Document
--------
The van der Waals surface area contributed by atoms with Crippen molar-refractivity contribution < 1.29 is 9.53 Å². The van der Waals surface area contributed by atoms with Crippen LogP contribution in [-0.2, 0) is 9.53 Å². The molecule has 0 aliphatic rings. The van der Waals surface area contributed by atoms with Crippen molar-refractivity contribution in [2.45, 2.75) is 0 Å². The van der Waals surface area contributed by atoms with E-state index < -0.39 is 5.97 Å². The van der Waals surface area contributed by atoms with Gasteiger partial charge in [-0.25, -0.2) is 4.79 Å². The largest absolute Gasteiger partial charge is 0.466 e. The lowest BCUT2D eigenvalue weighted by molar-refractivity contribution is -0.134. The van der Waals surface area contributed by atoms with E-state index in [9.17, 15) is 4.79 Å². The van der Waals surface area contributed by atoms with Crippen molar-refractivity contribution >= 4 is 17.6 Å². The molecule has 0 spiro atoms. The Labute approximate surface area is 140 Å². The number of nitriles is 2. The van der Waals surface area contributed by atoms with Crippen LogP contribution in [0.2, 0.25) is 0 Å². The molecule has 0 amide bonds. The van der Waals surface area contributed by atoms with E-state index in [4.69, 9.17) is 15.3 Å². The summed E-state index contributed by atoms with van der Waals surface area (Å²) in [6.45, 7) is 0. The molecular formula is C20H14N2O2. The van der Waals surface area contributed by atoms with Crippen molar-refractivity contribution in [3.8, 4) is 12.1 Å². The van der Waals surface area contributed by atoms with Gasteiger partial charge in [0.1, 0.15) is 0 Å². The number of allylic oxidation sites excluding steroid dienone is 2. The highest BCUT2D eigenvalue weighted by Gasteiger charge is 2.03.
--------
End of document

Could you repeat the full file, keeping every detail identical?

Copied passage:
The van der Waals surface area contributed by atoms with Crippen molar-refractivity contribution < 1.29 is 9.53 Å². The van der Waals surface area contributed by atoms with Crippen LogP contribution in [-0.2, 0) is 9.53 Å². The molecule has 0 aliphatic rings. The van der Waals surface area contributed by atoms with Crippen molar-refractivity contribution in [2.45, 2.75) is 0 Å². The van der Waals surface area contributed by atoms with E-state index < -0.39 is 5.97 Å². The van der Waals surface area contributed by atoms with Gasteiger partial charge in [-0.25, -0.2) is 4.79 Å². The largest absolute Gasteiger partial charge is 0.466 e. The lowest BCUT2D eigenvalue weighted by molar-refractivity contribution is -0.134. The van der Waals surface area contributed by atoms with E-state index in [9.17, 15) is 4.79 Å². The van der Waals surface area contributed by atoms with Crippen molar-refractivity contribution >= 4 is 17.6 Å². The molecule has 0 spiro atoms. The Labute approximate surface area is 140 Å². The number of nitriles is 2. The van der Waals surface area contributed by atoms with Crippen LogP contribution in [0.2, 0.25) is 0 Å². The molecule has 0 amide bonds. The van der Waals surface area contributed by atoms with E-state index in [4.69, 9.17) is 15.3 Å². The summed E-state index contributed by atoms with van der Waals surface area (Å²) in [6.45, 7) is 0. The molecular formula is C20H14N2O2. The van der Waals surface area contributed by atoms with Crippen molar-refractivity contribution in [3.8, 4) is 12.1 Å². The van der Waals surface area contributed by atoms with Gasteiger partial charge in [0.1, 0.15) is 0 Å². The number of allylic oxidation sites excluding steroid dienone is 2. The highest BCUT2D eigenvalue weighted by Gasteiger charge is 2.03.